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penetrate into the brain. Thus, the CSPs are potential carriers to deliver drugs against brain tumors. The in vivo experiment further confirmed that the CSPs are nontoxic to animals and can be consumed over several days. CSPs can deliver a membrane- impermeable molecule, CTPB (N-(4-chloro-3-trifluoromethyl- phenyl)-2-ethoxybenzamide), the only histone acetyltransferases (HATs) activator, into the cell nuclei.[89]

4.5. Sacrificial-Templating Synthesis of Hollow Structures for

Photocatalysts and Sensors

The chemical and physical properties of nanomaterials are tightly related to their morphologies. Recently, porous hollow spheres draw an increasing attention for their low density, high surface area, and good permeability, which make these hollow materials good candidates for catalysis, sensing or other applications. A commonly used method is to precipitate a layer of desired inorganic material onto the template surface followed by removal of the core, as discussed in Section 2.3.3. CSPs via HTC process have been used as such templates, offering a whole range of advantages, e.g., nontoxicity, low cost, and intrinsic surface functionality.[159]

00 8C. Reproduced with permission from [149]. Copyright 2004, American

H & Co. KGaA, Weinheim 13




Using this method, several hollow nanometer-sized photo- catalysts have been fabricated with excellent catalytic efficiency. For example, Yuan and co-workers[159] synthesized titania hollow spheres that can decompose methylene blue under UV irradiation with a apparent rate constant almost 6 times as high as that of commercial P25 titania (0.26min1 and 0.045min1, respectively). Xu and co-workers[167] reported a Bi2WO6 nanocage consisting of small nanoparticles with size of ca. 50–80 nm by only refluxing the precursor with carbon spheres in ethylene glycol. The Bi2WO6 nanocages shows a high efficiency for the photodegradation Rhodamine-B, which is 10 times than that of commercial TiO2.

Porous hollow inorganic metal oxide can also be used as gas sensors using the HTC process resulting carbon spheres as template. When the ionic oxygen species (O2, O) fixed on the surface of metal oxide react with the reducing gas molecules, the trapped electrons release back to the crystal grains, the potential barriers at the grain boundary decrease, and the resistance is dramatically reduced.[154,157] For the porous hollow structures, the ionic oxygen can absorb onto both inner and outer surfaces and the detected gas molecules can penetrate through and react with them freely, thus increasing the sensitivity. Li et al. reported a WO3 hollow-sphere structure that showed certain selective response to the organic gas,[149] as shown in Figure 14. Using glucose-derived carbon spheres as template, Liu and co-workers[157] synthesized porous In2O3 hollow nanospheres that had a satisfactory response for ethanol, methanol, and other organic gases even at a very low concentration. Besides, the sensors have good recovery ability. After every measurement, the response curves return back to the baseline very quickly. Wu and co-workers[154] reported on a hollow SnO2 sphere structure that was very sensitive to (C2H5)3N and ethanol (7.1 for 1 ppb (C2H5)3N at 150 8C and 2.7 ppb for ethanol at 250 8C, respectively) with a short response time, while the sensor based on SnO2 nanoparticles alone showed much less response.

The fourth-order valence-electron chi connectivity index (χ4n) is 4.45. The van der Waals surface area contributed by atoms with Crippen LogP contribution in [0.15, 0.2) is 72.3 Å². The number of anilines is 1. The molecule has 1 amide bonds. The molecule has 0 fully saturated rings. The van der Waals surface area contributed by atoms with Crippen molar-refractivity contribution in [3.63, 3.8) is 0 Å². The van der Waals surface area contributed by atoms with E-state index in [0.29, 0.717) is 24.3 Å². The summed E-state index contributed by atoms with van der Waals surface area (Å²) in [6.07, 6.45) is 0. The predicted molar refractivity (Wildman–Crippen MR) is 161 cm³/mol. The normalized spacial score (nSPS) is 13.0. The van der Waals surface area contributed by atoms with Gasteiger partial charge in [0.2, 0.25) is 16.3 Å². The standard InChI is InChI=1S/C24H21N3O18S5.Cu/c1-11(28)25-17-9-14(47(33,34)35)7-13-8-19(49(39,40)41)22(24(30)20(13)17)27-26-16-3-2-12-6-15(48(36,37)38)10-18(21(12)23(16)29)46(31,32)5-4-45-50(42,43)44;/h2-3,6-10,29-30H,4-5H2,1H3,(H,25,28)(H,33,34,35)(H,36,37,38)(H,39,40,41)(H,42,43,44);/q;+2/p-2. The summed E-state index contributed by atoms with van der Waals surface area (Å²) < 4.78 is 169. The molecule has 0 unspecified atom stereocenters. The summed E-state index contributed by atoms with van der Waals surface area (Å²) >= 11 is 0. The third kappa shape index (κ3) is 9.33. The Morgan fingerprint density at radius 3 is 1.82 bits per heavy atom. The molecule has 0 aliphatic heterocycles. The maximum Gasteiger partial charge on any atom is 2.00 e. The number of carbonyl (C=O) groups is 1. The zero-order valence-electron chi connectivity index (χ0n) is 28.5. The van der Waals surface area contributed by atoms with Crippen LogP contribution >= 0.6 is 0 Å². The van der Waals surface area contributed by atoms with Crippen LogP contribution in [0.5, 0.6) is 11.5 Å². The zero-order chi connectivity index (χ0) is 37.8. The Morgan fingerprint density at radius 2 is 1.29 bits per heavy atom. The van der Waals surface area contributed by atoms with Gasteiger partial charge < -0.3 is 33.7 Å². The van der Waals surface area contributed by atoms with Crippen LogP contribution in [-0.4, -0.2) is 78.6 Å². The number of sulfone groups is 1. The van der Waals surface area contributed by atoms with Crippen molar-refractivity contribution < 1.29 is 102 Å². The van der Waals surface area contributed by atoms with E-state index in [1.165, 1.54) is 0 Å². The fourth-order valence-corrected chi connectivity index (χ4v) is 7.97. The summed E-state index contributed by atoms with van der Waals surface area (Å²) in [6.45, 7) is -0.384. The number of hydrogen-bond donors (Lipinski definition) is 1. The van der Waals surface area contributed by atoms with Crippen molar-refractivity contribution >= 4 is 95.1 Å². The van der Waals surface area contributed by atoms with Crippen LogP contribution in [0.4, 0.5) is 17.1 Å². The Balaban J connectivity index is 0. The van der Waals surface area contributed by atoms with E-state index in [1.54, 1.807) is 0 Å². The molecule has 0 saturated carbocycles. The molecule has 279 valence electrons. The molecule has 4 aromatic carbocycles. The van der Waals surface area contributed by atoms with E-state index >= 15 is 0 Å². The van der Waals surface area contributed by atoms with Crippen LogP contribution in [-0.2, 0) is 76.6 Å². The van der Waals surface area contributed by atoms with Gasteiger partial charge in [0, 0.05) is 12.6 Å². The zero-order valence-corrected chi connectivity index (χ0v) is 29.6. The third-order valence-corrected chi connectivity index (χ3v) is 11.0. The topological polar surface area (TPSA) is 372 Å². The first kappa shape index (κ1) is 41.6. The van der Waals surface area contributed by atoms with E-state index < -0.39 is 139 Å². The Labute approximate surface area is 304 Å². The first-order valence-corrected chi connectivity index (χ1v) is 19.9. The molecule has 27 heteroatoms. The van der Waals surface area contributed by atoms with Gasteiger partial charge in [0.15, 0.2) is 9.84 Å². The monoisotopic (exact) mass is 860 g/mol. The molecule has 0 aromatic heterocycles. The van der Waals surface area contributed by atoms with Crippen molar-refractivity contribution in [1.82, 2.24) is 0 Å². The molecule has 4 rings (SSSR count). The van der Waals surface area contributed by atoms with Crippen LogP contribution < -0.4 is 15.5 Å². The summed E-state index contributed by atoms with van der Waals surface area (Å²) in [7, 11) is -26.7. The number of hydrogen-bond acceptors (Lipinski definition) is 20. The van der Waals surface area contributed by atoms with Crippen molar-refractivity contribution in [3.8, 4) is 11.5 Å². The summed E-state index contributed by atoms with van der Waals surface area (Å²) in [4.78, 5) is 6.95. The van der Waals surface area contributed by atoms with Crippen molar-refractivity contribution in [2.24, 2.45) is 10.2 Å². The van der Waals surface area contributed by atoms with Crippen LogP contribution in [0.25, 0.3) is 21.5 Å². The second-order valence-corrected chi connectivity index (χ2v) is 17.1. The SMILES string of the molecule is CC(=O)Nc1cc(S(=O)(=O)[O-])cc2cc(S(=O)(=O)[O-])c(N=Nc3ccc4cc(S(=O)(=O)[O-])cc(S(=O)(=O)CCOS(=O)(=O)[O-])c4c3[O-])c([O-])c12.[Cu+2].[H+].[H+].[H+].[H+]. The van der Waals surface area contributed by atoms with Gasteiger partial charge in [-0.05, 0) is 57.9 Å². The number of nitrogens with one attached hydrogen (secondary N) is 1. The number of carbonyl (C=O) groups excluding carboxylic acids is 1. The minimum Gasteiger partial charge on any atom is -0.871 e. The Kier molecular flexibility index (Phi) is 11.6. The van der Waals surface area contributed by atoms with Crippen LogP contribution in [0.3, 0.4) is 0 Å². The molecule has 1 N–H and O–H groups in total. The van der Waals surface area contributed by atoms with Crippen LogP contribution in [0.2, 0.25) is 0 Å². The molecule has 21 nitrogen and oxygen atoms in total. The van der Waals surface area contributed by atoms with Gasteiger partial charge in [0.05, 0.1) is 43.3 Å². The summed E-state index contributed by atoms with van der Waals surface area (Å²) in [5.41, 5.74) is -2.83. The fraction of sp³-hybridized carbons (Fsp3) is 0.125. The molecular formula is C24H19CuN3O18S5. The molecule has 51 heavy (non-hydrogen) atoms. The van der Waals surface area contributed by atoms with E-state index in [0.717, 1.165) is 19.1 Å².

5. Conclusions and Perspectives

In summary, carbons and carbonaceous materials synthesized by hydrothermal carbonization (HTC) from carbohydrates, organic molecules, and biomass have been discussed. The different experimental conditions and reaction mechanisms between the high-temperature and the low-temperature HTC process result in different kinds of carbon and carbonaceous material. Carbon materials from the high-temperature HTC process have higher carbon content and some of the structures exhibit graphitic structures. The low-temperature HTC process, as an environ- mentally friendly route, has been widely used for the production of carbonaceous materials, which have the typical CHO structures that are rich in surface functional groups, micro- porosity, or mesoporosity but also possess great reactivity. Many parameters can influence the low-temperature HTC process and the final products, e.g., metal ions can speed up the reaction, or templates can give rise to various morphologies. These carbonaceous materials can also be used to form nanocomposites with other materials and further serve as building blocks of hierarchical structures. Importantly, the as-synthesized carbon materials have already shown very broad practical applications in

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a variety of areas, such as environmental, catalytic, electronic, sensing, and biological applications. It is believed that the HTC process will play an increasingly important role in the fabrication of nanostructured carbon materials in the future.

Although theHTC process has achieved great success in rather short time, there still remain some challenges and questions that should draw scientific attention: Can we find a proper catalyst to lower the reaction temperature, especially for the high- temperature HTC process? How to digest real waste biomass by the HTC to produce functional carbonaceous materials? What is the detailed chemical mechanism of low-temperature HTC and how can we rationally design the HTC process to control the detailed components of the carbonaceous materials? Solving these challenges and problems in the future will further facilitate and strengthen the capability for rational design of a variety of carbon materials and extended practical applications.


We acknowledge the funding support from the National Basic Research Program of China (2010CB934700), the National Natural Science Foundation of China (NSFC, Nos. 50732006, 20671085), the Partner Group Program of the Chinese Academy of Sciences, and the Max Planck Society. The authors thank Mr. Xue-Wei Xu and Mr. Lei Wang for their assistance during manuscript preparation. This article is part of a Special Issue on Carbon Materials.

Received: August 16, 2009

Revised: September 20, 2009

Published online: